Tuesday, August 22, 2017

Shake, Rattle and roll


Simon Rattle is one of a number of celebrity musicians who have spoken out against Brexit because of their concern over the resulting potential restrictions on freedom of movement. For his farewell Asian tour with the Berlin Philharmonic and soloist Lang Lang, Rattle takes the orchestra in November to Chinese cities including Guangzhou, Wuhan and Hong Kong. Human Rights Watch reports that: "On January 29, 2016, the Guangzhou Intermediate People’s Court’s sentenced Tang Jingling, Yuan Xinting, and Wang Qingying to five, three-and-a-half, and two-and-a-half years respectively for “inciting subversion of state power.” The three men were convicted for promoting the ideas of “non-violent civil disobedience” and of promoting peaceful transformation to democratic rule in gatherings of activists. The guilty verdicts and prison terms reflect the Chinese government’s politicized manipulation of the courts and its increasing hostility toward peaceful dissent". There is more on the persecution of Guangzhou activists in a New York Times story from which the photo* of protesters in the city is taken.

Next stop on Simon Rattle's itinerary is Wuhan. Another human rights monitoring organisation Front Line Defenders reports that: "On 11 April 2016, Mr Liu Xinglian was released from custody in Wuhan No.2 Detention Centre due to ill-health. He had been arrested on 19 June 2015 on charges of 'inciting subversion of state power' by police in Wuhan city, Hubei province. Liu Xinglian is a human rights defender and secretary of the domestic organisations China Human Rights Watch and the Rose Group. Both are domestic organisations which pursue equal rights for all, highlight cases of human rights abuses and assist those who have had their rights violated. Liu Xinglian is also President of the Haikou City Muslim Association and he works with marginalised groups in the Muslim community in Hainan province".

Hong Kong hosts two concerts on the Berlin Philharmonic tour and earlier this year Human Rights Watch reported that: "The Hong Kong authorities’ arrest of 11 pro-democracy advocates over two days raises grave concerns of a politically motivated crackdown. While all have been released on bail, they face prosecution and possible prison sentences. Hong Kong authorities have prosecuted at least 18 pro-democracy political leaders in the territory since the end of the massive Umbrella Movement in December 2014. "Prosecution as persecution seems to be the new norm for the treatment of Hong Kong’s pro-democracy activists,” said Sophie Richardson, China director at Human Rights Watch. “Hong Kong authorities’ abuse of the law to intimidate dissent increasingly resembles tactics employed just across the border.”"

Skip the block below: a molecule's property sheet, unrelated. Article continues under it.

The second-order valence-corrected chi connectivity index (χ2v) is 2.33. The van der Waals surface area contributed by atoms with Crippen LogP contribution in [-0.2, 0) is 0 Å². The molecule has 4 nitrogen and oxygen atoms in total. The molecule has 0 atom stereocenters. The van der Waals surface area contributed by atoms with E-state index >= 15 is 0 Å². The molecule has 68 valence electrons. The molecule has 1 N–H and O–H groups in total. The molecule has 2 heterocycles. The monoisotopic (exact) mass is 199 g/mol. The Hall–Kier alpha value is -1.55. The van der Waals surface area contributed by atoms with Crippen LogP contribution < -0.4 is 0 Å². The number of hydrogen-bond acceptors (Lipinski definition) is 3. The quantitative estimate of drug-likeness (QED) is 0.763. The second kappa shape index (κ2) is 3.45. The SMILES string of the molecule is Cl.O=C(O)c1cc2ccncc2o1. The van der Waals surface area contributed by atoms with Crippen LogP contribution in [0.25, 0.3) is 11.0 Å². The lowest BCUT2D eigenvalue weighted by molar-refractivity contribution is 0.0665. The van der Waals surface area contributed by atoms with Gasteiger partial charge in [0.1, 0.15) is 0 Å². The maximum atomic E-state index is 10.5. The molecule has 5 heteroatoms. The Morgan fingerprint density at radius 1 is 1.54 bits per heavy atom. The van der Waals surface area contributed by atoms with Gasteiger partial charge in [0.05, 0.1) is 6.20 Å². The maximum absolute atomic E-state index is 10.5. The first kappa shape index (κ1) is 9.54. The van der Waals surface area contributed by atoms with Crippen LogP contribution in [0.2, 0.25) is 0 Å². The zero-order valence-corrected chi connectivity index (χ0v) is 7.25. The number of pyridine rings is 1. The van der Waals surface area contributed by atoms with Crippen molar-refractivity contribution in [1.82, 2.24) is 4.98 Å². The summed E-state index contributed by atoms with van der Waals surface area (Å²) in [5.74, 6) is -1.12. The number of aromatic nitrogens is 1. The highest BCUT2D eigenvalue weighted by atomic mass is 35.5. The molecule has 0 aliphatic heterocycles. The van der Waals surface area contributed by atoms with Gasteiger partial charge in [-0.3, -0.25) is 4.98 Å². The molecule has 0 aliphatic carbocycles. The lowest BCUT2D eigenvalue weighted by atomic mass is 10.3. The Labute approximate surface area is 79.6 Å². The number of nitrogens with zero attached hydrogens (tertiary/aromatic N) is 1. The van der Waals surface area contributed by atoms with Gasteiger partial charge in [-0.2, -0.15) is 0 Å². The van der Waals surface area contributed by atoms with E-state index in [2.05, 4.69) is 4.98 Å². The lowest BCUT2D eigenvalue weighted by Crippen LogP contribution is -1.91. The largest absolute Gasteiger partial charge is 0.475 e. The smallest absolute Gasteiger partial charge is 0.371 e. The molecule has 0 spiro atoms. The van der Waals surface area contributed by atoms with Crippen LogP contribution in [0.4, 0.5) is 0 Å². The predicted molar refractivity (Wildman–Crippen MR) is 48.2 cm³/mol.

Despite recent widespread approval of political interventions, Simon Rattle and his peers have remained notably silent about human rights abuses by the Chinese regime. The value of the music market in China is forecast to reach $1.05 billion by 2019. So protests about human rights in China are out of the question because classical music's celebrities and their management want a slice of that very tasty cake. This is the world we live in, and please do not let us pretend otherwise.

* Photo credit is Jerome Favre/European Pressphoto Agency. Any copyrighted material is included as "fair use" for critical analysis only, and will be removed at the request of copyright owner(s). Also on Facebook and Twitter.

2 comments:

Pliable said...

On Facebook Joshua Cheek comments:

"The value of the music market in China is forecast to reach $1.05 billion by 2019. So protests about human rights in China are out of the question because classical music's celebrities and their management want a slice of that very tasty cake. This is the world we live in, and please do not let us pretend otherwise."

Kudos once again to Bob Shingleton for casting light on those corners conveniently situated in the shadows. Many uncomfortable topics here, but sadly, none are surprising.

Graeme said...

Rattle's words make little sense even if you take them at face value. How does he explain how the LSO kept up its relentless schedule of foreign tours in the 1960s and 70s in a world where there was no Schengen agreement, over half of Europe was behind an unrusted Iron Curtain and where passport and visa requirements for most countries were much more stringent than they are today?